Death Anxiety and Stress Levels With Different Age Groups

06 Apr 2018

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Introduction

This research will be about studying the relationship between human’s age group with life stress level and also death anxiety. According to Peter, Cant, Payne, O’Connor, McDermott, Hood, Morphet and Shimoinaba (2013), death anxiety is the morbid, abnormal or persistent fear of one's own death or the process of his/her dying. Death anxiety is also a feeling of dread, apprehension or anxiety when one thinks of the process of dying. According to Angela Morrow (2011), stress is the body's reaction to a change that requires a physical, mental or emotional adjustment or response.

Terror Management Theory (TMT) was proposed in 1986 by social psychologists Jeff GreenbergTom Pyszczynski, and Sheldon Solomon. The theory was inspired by the writings of cultural anthropologist, Ernest Becker. The basic idea of the theory is that humans are motivated to control their potential for terror inherent in the human awareness of vulnerability and mortality by spending in cultural belief systems that imbue life with meaning, and the individuals who subscribe to them with self-esteem. Since its inception, the theory has generated empirical research into not just the nature of self-esteem and prejudice, but also a host of other forms of human social behavior (Cox and Arndt 2006).Self-esteem is showed to be an important anxiety-buffering function in the face of death-related thought, leading individuals with high levels of self-esteem to exhibit attenuated mortality salience effects. Thus, an attorney concerned with mortality salience-related factors which adversely affecting his or her case may want to use pretrial surveys to identify and challenge jurors who show to be experiencing situational or dispositional factors that could be associated with low self-esteem (Lieberman and Arntd 2009).

General Adaptation Syndrome was founded by Scientist Hans Selye(1907-1982). He showed 3 phases what the supposed effects of stress has on the body which was alarm stage, resistance stage and exhaustion stage. Throughout his work, he developed the theory that stress is a main cause of diseases because chronic stress causes long-term chemical changes. He observed that the body would respond to any external biological source of stress with a predictable biological pattern in an attempt to restore the body’s internal homeostasis. This early hormonal reaction is yourfight or flight stress response - and its purpose is for handling stress very quickly! The process of the whole body’s struggle to maintain equilibrium is what Selye had termed, the General Adaptation Syndrome. Pressures, tensions, and other also stressors can greatly influence your regular metabolism. Selye determined thatthere is a limited supply of adaptive energy to deal with stress.That amount declines with continuous exposure. (Richard J.) (2008). Therefore, our research statements would be “do different age group influence one’s stress level?” and “do different age group influence one’s death anxiety?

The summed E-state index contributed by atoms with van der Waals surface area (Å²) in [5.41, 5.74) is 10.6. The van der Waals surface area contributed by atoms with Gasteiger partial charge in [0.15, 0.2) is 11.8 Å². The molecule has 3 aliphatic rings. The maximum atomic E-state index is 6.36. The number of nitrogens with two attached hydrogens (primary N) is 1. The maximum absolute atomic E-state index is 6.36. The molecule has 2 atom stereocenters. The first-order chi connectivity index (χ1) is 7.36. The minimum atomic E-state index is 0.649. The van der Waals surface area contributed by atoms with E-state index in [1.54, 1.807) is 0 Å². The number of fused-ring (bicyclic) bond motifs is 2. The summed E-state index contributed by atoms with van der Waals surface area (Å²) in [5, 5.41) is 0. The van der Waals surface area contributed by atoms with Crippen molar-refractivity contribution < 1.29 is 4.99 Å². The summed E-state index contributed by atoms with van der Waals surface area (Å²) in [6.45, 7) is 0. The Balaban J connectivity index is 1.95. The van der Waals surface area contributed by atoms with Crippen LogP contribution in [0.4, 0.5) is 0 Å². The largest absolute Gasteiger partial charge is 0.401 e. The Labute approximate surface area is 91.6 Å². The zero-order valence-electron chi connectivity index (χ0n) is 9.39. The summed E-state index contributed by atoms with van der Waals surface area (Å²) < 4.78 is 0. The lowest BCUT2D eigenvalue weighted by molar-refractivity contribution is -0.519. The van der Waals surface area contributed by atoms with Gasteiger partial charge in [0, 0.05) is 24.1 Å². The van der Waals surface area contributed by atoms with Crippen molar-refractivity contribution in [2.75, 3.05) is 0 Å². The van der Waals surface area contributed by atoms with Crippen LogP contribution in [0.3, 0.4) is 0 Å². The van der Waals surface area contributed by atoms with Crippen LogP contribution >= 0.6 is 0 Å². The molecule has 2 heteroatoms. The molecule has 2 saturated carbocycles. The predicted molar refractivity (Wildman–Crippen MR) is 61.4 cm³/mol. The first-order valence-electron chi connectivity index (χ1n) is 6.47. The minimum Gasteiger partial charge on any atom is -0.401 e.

Aim:

To study the death anxiety and stress level with different age group.

Variables:

Independent: Age groups (Young adulthood, middle adulthood and older adulthood).

Dependent: Stress level and death anxiety level.

Hypothesis:

  1. As age level increase, the level of death anxiety increases.
  2. As age level increase, the stress level increase.

Literature review

A study by Harrawood, White and Benshoff(2009) was conducted to examine the relationship between the level of death anxiety among a national sample of United States funeral directors with varying levels of death exposure, age, and sex among 203 funeral directors working in the United States. The main results showed a significant but weak negative relationship between levels of death anxiety and the participants’ reported number of funerals attended per year. One of the limitations of this study is that conducting a survey through mail is not the best method because the researchers cannot be sure that the survey packets will be received by the participants. The recommended method would be interviewing the participants personally.

Another relevant study by Chan and Yap (2009) was aimed to examine the influence of religion, religious orientation, gender, and age on death anxiety in a culturally diverse country like Malaysia. In this study, there were 320 participants ranging in age from 17-70 years. The results supported hypothesis C which is female participants would have lower death anxiety and death anxiety levels would not differ between young adults and older adults. However, it is stated in the research paper that participants recruited were obtained from the Klang Valley area. Limited in only one area is not a good sampling method, because the population outside of KlangValley is not included, therefore it would influence the results.

A study by Mroczek and Almeida (2004) was conducted to examine whether stress reactivity becomes stronger or weaker with age. There were 1012 participants ranging in age from 25-74 years were took part in this study. The main results showed that there was a stronger association between daily stress and negative affect for persons high in neuroticism as compared to those low on the trait. In addition, there was also a stronger association between daily stress and negative affect for older as compared to younger adults. In this study, researchers should also include the age population below 25 and above 74 of years in order to get a more comprehensive result.

Lastly, a study by Birditt, Antonucci and Tighe (2013) was carried out to investigate whether enacted support (emotional or instrumental) varies by relationship quality and stress appraisals among middle and older adulthood. There were 152 participants(principal respondents, PRs)who had experienced recent stressful life events and 180 participants as their identified supportive ties ranging in age from 8-98 years were took part in this study. The main results showed that thehigh quality relationships tended to enact consistently high levels of support irrespective of stress appraisals whereas low quality relationships enacted higher levels of support when PRs were more highly stressed.In this study, researchers should increase the number of participants in order to get a more accurate result.

Methodology

Participant

Participants will be approached and filter to 3 different groups, young adulthood (20-39 years old), middle adulthood (40-64 years old) and older adulthood (65-74 years old). Each group will consist of 20 participants. The participants will consist of both women and men.

Materials (Questionnaire)